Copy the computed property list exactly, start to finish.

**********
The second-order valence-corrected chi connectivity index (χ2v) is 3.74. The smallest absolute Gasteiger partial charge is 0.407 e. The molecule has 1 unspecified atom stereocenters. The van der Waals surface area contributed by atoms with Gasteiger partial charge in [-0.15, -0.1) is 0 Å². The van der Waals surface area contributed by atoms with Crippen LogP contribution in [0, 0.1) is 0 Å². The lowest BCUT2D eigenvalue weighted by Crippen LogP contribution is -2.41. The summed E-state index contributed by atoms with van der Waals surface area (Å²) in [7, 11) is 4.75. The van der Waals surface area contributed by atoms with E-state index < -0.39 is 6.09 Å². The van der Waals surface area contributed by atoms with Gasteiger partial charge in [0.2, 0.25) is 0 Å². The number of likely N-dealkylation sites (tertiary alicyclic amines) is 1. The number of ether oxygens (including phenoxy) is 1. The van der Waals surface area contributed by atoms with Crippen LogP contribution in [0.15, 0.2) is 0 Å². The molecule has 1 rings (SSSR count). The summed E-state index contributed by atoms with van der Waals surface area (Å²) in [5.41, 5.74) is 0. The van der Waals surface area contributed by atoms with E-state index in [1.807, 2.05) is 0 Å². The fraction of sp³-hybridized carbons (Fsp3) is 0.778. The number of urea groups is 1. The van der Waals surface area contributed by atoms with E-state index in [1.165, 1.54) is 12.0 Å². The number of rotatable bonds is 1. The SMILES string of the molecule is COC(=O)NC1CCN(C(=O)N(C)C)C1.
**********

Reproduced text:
The second-order valence-corrected chi connectivity index (χ2v) is 3.74. The smallest absolute Gasteiger partial charge is 0.407 e. The molecule has 1 unspecified atom stereocenters. The van der Waals surface area contributed by atoms with Gasteiger partial charge in [-0.15, -0.1) is 0 Å². The van der Waals surface area contributed by atoms with Crippen LogP contribution in [0, 0.1) is 0 Å². The lowest BCUT2D eigenvalue weighted by Crippen LogP contribution is -2.41. The summed E-state index contributed by atoms with van der Waals surface area (Å²) in [7, 11) is 4.75. The van der Waals surface area contributed by atoms with E-state index < -0.39 is 6.09 Å². The van der Waals surface area contributed by atoms with Gasteiger partial charge in [0.2, 0.25) is 0 Å². The number of likely N-dealkylation sites (tertiary alicyclic amines) is 1. The number of ether oxygens (including phenoxy) is 1. The van der Waals surface area contributed by atoms with Crippen LogP contribution in [0.15, 0.2) is 0 Å². The molecule has 1 rings (SSSR count). The summed E-state index contributed by atoms with van der Waals surface area (Å²) in [5.41, 5.74) is 0. The van der Waals surface area contributed by atoms with E-state index in [1.807, 2.05) is 0 Å². The fraction of sp³-hybridized carbons (Fsp3) is 0.778. The number of urea groups is 1. The van der Waals surface area contributed by atoms with E-state index in [1.165, 1.54) is 12.0 Å². The number of rotatable bonds is 1. The SMILES string of the molecule is COC(=O)NC1CCN(C(=O)N(C)C)C1.